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12.2 Demography - SBI4U1 Cheat Sheet by

grade 12 biology - chapter 12.2


Popula­tions are dynamic - they change hourly, daily, season­ally, or annually - and depends on the species and enviro­nmental conditions


- predicts the growth of a population
    - can protect endangered species
- can be determined by natality, morality, immigr­ation, and emigration
retrieving data
- done by routine sampling
- through life tables and surviv­orship curves


the study of the growth rate, age structure, and other charac­ter­istics of popula­tions
the birth rate in a population mortality the death rate in a population
the movement of indivi­duals into a population
the movement of indivi­duals out of a population
Life table
a chart that summarizes the demogr­aphic charac­ter­istics of a population
a group of indivi­duals of similar ages
Age-Sp­ecific Mortality
the proportion of indivi­duals that were alive at the start of an age interval but died during the age interval
Age-Sp­ecific Surviv­orship
the proportion of indivi­duals that were alive at the start of an age interval and survived until the start of the next age interval
Surviv­orship Curve
a graphic display of the rate of survival of indivi­duals over the lifespan of a species
the potential for a species to produce offspring in a lifetime
Generation Time
the average time between the birth of an organism and the birth of its offspring
Sex Ratio
the relative proportion of males and females in a population

Changes in Population Size

- enviro­nmental conditions can increase or decrease population
    - biotic and abiotic factors affect the rates of natality, mortality, immigr­ation, and emigration
population change = (births + immigr­ation) - (deaths + emigra­tion)
- if natality and immigr­ation are equal to mortality and emigration → the popula­tion’s size will remain stable

- when natality and immigr­ation are greater than mortality and emigration → there is population growth

- when mortality and emigration are greater than natality and immigr­ation → population will decrease

Life Tables

- a group of indivi­duals born around the same time are marked
    - monitored until they all die
- the lifespans of the indivi­duals are divided into age intervals
      - short life-span: labelled by days, weeks, or months
      - long life-span: by years or ranges of years
morality and surviv­orship
- the mortality rate is the number of deaths in a population per unit of time
morali­ty/­sur­viv­orship calcul­ations:
age-sp­ecific mortality = # that died during the interval / # alive at the start of the interval

age-sp­ecific surviv­orship = # still alive at the end of the interval / # alive at the start of the interval
survival probab­ility
- the proportion of the cohort that survived at a specific age summarizes the survival probab­ility of a newborn at that age
probab­ility of being alive at a specific age = # alive at the start of the age interval / # alive at the start of the initial age interval


fecundity varies from species to species
- can increase or decrease depending on:
    - enviro­nmental conditions
    - age structure
    - generation time
    - sex ratio
enviro­nmental condit­ions:
- plenty of food and the climate is optimal = species tend to have higher rates of reprod­uction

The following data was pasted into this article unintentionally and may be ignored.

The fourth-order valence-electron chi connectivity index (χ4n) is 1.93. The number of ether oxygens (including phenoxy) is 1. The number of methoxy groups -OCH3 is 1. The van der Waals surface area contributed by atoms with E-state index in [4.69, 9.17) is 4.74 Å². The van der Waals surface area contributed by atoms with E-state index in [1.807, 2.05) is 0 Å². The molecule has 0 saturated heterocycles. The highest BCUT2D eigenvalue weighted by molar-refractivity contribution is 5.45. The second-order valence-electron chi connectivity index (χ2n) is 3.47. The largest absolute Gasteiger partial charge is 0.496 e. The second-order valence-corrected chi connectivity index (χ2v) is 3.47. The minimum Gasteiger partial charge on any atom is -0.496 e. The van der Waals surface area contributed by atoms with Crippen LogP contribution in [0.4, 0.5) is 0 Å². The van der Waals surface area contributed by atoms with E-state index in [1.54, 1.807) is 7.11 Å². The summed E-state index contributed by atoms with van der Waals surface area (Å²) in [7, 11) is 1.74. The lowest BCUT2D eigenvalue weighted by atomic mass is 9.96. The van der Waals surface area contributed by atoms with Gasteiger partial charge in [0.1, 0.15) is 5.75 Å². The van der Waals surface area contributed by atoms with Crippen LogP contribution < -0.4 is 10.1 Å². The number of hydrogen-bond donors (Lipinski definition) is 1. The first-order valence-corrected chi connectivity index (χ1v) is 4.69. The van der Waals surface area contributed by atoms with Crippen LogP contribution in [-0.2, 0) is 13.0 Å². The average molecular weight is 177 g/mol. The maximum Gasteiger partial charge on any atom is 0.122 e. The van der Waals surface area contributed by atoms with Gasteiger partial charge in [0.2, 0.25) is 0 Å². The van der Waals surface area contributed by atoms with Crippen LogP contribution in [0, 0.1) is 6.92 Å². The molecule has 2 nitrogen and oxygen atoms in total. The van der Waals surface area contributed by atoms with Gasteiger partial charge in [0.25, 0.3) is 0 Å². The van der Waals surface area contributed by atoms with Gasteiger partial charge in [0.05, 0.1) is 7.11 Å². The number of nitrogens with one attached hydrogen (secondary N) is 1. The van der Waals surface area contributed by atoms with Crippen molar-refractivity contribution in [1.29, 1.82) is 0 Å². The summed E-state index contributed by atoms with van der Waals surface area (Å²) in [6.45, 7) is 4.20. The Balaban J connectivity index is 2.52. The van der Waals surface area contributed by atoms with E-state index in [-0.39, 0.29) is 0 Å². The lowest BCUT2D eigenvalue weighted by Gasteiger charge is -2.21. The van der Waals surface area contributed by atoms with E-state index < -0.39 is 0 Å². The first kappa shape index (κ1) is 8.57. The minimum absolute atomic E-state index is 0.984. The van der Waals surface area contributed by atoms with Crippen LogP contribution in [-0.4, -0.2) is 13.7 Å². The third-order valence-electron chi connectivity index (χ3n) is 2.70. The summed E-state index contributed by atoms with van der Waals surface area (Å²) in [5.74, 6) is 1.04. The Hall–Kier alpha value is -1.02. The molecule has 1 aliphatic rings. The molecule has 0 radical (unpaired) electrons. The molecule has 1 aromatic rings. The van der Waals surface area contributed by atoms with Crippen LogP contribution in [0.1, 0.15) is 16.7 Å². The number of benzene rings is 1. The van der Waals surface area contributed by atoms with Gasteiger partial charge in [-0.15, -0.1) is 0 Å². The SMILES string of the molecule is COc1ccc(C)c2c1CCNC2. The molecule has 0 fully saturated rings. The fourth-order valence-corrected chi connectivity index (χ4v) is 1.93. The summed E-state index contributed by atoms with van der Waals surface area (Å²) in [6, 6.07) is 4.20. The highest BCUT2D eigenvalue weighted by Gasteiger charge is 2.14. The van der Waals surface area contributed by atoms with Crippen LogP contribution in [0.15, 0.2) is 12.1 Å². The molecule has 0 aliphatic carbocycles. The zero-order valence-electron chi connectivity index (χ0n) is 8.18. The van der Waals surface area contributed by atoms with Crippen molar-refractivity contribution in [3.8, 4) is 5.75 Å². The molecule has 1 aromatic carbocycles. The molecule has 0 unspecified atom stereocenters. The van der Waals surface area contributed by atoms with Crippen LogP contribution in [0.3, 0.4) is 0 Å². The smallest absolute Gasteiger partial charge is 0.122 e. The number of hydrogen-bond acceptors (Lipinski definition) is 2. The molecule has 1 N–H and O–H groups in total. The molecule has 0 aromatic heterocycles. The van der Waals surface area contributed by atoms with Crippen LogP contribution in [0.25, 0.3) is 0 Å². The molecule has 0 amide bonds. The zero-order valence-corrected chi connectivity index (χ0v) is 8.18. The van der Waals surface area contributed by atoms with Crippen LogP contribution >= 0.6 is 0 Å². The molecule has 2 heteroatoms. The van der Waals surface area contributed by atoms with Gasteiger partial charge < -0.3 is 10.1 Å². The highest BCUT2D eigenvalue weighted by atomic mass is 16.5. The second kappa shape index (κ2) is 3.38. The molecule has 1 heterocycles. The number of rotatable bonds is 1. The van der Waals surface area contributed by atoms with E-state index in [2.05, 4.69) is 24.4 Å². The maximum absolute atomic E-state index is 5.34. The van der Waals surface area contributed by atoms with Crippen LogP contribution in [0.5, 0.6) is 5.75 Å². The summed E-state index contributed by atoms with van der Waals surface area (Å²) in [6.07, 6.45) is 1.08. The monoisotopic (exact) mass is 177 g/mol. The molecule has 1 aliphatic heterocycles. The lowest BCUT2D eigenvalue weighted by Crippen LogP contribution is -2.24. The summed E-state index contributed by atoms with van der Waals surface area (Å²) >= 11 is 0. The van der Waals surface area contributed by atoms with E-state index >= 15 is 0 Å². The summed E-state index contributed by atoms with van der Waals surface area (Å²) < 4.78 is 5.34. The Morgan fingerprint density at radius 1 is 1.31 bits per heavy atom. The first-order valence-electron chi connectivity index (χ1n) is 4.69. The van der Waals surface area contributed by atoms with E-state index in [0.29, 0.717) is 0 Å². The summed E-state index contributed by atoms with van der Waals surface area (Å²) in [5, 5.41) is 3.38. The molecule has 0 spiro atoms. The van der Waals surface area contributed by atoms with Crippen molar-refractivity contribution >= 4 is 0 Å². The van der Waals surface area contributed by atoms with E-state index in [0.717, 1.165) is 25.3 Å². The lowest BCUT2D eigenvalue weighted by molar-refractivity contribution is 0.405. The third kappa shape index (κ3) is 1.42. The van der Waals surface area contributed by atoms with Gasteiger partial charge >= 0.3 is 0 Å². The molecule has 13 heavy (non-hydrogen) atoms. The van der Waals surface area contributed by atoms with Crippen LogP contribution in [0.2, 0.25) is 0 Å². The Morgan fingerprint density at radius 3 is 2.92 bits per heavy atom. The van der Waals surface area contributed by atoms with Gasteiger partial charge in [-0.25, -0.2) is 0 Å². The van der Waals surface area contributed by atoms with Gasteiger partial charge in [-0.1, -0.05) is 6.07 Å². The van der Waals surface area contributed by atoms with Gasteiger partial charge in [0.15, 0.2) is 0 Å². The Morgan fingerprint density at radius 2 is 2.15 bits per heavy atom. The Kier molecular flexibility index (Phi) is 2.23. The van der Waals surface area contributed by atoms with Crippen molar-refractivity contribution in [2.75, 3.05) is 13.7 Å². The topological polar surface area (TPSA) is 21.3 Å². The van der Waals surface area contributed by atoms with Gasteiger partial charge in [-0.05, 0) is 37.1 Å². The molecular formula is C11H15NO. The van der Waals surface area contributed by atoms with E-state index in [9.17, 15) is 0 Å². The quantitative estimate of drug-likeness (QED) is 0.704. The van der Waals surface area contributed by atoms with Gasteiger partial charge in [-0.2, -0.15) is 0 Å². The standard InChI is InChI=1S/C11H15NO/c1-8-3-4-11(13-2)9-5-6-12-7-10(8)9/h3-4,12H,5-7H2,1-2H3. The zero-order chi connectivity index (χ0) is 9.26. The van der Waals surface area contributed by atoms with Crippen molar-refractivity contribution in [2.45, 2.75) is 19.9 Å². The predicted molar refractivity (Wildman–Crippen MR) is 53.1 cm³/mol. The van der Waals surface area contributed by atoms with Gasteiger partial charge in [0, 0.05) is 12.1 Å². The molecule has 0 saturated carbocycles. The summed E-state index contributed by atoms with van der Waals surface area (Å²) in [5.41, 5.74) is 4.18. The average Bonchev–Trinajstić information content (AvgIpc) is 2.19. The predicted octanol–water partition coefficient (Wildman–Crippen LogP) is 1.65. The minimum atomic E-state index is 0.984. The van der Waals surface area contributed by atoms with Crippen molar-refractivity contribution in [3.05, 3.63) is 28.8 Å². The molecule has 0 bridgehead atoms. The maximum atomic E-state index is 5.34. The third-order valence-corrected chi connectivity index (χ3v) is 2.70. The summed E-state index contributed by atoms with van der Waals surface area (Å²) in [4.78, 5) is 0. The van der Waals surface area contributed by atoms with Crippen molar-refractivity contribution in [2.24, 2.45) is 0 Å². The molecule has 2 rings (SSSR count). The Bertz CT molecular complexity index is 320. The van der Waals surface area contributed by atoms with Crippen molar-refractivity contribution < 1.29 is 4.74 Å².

- little food and precip­itation → reprod­uction rates drop
age structure:
describes the relative number of indivi­duals in each age category
- pre-pr­odu­ctive: younger than the age of sexual maturity
- reprod­uctive: reprod­ucing age
- post-r­epr­odu­ctive: older than the max. age of reprod­uction

this reflects its recent growth history to predict its future growth
generation time:
- i.e. E. coli has a short generation time → they mature very quickly and reproduce quicker

- humans have a much longer generation time in comparison to E. coli
sex ratio:
# of females have a greater impact because they produce offspring
- a male can mate with several females → does not greatly influence reprod­uction

- but; some species have lifelong pairs and the # of males matter as much as females

High Vs. Low Fecundity

high fecundity
= an animal that has many offspring
    - but does little care for them
    - e.x. hawksbill turtle lay as much as 100 eggs, but leave the nest (the offspring fend for themselves at birth
low fecundity
= produces fewer offspring per year
    - has more energy to care for them
    - can be protective
    - e.x. bears stay and teach their cubs how to survive

Surviv­orship Curves

they are like life tables; but a graphical repres­ent­ation
- displays the survival of indivi­duals over the lifespan of the species
- type I
- type II
- type III


- flat at the start
- low death rate in the early and middle years
- death rate increases in older age groups
- has a long gestation period
- common in large animals
    - produce few offspring and provide their offspring
    with a lot of care for a long period of time


- constant rate of mortality in all age groups
- steady declining survival rate
- preyed by type I organisms
- feed on type III organisms
- has a short gestation period


- drops rapidly right at the beginning
- in early life, the death rate is really high and then flattens out later on in the life of the organism IF the organism survives
- organisms that produce a large number of offspring
    - like plants, insects, and fish.

Surviv­orship Curve Examples

Type I example
- humans; when a baby is born, we take great care of them until their young adult years in which they provide for themselves
Type II example
- lizard; they constantly face a number of diseases, predation, and starvation not matter their age
Type III example
- fish; has a high juvenile mortality (when they are babies - constantly surrounded by predators)


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